dissociate

EnglishEdit

EtymologyEdit

From Latin dissociat-, from dissociare, from dis- + sociare.

PronunciationEdit

  • (UK) IPA(key): /dɪˈsəʊ.ʃi.eɪt/, /dɪˈsəʊ.si.eɪt/
    • (file)
  • (US) IPA(key): /dɪˈsoʊ.ʃi.eɪt/, /dɪˈsoʊ.si.eɪt/

VerbEdit

dissociate (third-person singular simple present dissociates, present participle dissociating, simple past and past participle dissociated)

  1. (transitive) To make unrelated; to sever a connection; to separate.
    A number of group members wish to dissociate themselves from the majority.
  2. (intransitive) To part; to stop associating.
    After the big fight, the gang totally dissociated from each other.
  3. (chemistry, transitive) To separate compounds into simpler component parts, usually by applying heat or through electrolysis.
    We dissociated the lead iodide into its elements by heating
  4. (chemistry, intransitive) To undergo dissociation.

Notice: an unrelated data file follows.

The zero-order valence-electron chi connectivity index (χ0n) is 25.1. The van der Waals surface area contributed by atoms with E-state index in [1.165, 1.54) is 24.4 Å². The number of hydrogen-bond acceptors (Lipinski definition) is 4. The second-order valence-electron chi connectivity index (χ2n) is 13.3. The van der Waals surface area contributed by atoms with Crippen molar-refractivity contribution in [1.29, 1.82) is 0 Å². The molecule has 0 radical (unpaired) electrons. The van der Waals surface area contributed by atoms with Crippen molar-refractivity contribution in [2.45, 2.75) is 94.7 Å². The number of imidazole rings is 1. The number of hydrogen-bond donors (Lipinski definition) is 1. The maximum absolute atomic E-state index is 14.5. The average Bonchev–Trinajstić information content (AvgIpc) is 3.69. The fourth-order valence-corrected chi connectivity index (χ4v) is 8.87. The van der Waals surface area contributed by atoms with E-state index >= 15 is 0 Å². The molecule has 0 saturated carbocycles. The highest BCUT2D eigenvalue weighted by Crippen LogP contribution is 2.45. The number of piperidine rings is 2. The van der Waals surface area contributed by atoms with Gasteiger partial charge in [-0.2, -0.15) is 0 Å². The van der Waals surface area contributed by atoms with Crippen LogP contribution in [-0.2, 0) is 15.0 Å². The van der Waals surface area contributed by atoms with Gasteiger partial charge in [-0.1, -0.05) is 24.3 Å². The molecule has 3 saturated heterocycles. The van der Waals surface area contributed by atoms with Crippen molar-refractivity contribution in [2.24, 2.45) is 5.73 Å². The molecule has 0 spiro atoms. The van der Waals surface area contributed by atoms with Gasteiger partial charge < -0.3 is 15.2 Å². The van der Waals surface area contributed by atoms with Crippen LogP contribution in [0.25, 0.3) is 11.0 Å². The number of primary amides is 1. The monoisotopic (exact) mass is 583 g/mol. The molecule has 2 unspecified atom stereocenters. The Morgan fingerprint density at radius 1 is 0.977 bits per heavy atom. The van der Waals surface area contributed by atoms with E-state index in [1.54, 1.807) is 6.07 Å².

5. (psychology, intransitive) To undergo dissociation.
    Gerald checked himself into the hospital because he was dissociating.

(Can we add an example for this sense?)

AntonymsEdit

Derived termsEdit

Related termsEdit

TranslationsEdit


ItalianEdit

Etymology 1Edit

AdjectiveEdit

dissociate

  1. feminine plural of dissociato

ParticipleEdit

dissociate f pl

  1. feminine plural of dissociato

Etymology 2Edit

NounEdit

dissociate f

  1. plural of dissociata

Etymology 3Edit

VerbEdit

dissociate

  1. inflection of dissociare:
    1. second-person plural present indicative
    2. second-person plural imperative

AnagramsEdit